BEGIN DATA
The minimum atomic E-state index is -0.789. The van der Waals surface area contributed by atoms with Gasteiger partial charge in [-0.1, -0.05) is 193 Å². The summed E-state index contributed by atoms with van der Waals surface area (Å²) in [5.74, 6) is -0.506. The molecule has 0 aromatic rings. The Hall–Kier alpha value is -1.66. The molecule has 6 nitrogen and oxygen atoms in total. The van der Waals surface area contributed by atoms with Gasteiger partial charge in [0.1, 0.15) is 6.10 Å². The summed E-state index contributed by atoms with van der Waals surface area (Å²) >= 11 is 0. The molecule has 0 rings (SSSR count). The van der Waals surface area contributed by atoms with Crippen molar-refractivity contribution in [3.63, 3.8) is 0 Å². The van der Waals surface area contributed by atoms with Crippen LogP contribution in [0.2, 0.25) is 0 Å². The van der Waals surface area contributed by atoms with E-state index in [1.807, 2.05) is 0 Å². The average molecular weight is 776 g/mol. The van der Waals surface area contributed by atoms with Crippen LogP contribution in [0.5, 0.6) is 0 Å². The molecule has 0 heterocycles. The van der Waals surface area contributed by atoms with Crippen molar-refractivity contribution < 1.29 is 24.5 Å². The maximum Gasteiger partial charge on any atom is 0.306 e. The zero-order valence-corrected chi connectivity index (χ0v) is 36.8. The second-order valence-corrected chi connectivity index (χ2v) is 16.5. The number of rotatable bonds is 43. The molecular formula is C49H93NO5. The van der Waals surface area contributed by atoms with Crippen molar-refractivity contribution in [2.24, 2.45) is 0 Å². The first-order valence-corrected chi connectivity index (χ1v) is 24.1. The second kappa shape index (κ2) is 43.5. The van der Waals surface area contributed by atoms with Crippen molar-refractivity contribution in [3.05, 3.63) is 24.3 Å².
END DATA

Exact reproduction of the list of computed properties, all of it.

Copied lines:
The minimum atomic E-state index is -0.789. The van der Waals surface area contributed by atoms with Gasteiger partial charge in [-0.1, -0.05) is 193 Å². The summed E-state index contributed by atoms with van der Waals surface area (Å²) in [5.74, 6) is -0.506. The molecule has 0 aromatic rings. The Hall–Kier alpha value is -1.66. The molecule has 6 nitrogen and oxygen atoms in total. The van der Waals surface area contributed by atoms with Gasteiger partial charge in [0.1, 0.15) is 6.10 Å². The summed E-state index contributed by atoms with van der Waals surface area (Å²) >= 11 is 0. The molecule has 0 rings (SSSR count). The van der Waals surface area contributed by atoms with Crippen molar-refractivity contribution in [3.63, 3.8) is 0 Å². The van der Waals surface area contributed by atoms with Crippen LogP contribution in [0.2, 0.25) is 0 Å². The van der Waals surface area contributed by atoms with E-state index in [1.807, 2.05) is 0 Å². The average molecular weight is 776 g/mol. The van der Waals surface area contributed by atoms with Crippen LogP contribution in [0.5, 0.6) is 0 Å². The molecule has 0 heterocycles. The van der Waals surface area contributed by atoms with Crippen molar-refractivity contribution < 1.29 is 24.5 Å². The maximum Gasteiger partial charge on any atom is 0.306 e. The zero-order valence-corrected chi connectivity index (χ0v) is 36.8. The second-order valence-corrected chi connectivity index (χ2v) is 16.5. The number of rotatable bonds is 43. The molecular formula is C49H93NO5. The van der Waals surface area contributed by atoms with Crippen molar-refractivity contribution in [2.24, 2.45) is 0 Å². The first-order valence-corrected chi connectivity index (χ1v) is 24.1. The second kappa shape index (κ2) is 43.5. The van der Waals surface area contributed by atoms with Crippen molar-refractivity contribution in [3.05, 3.63) is 24.3 Å².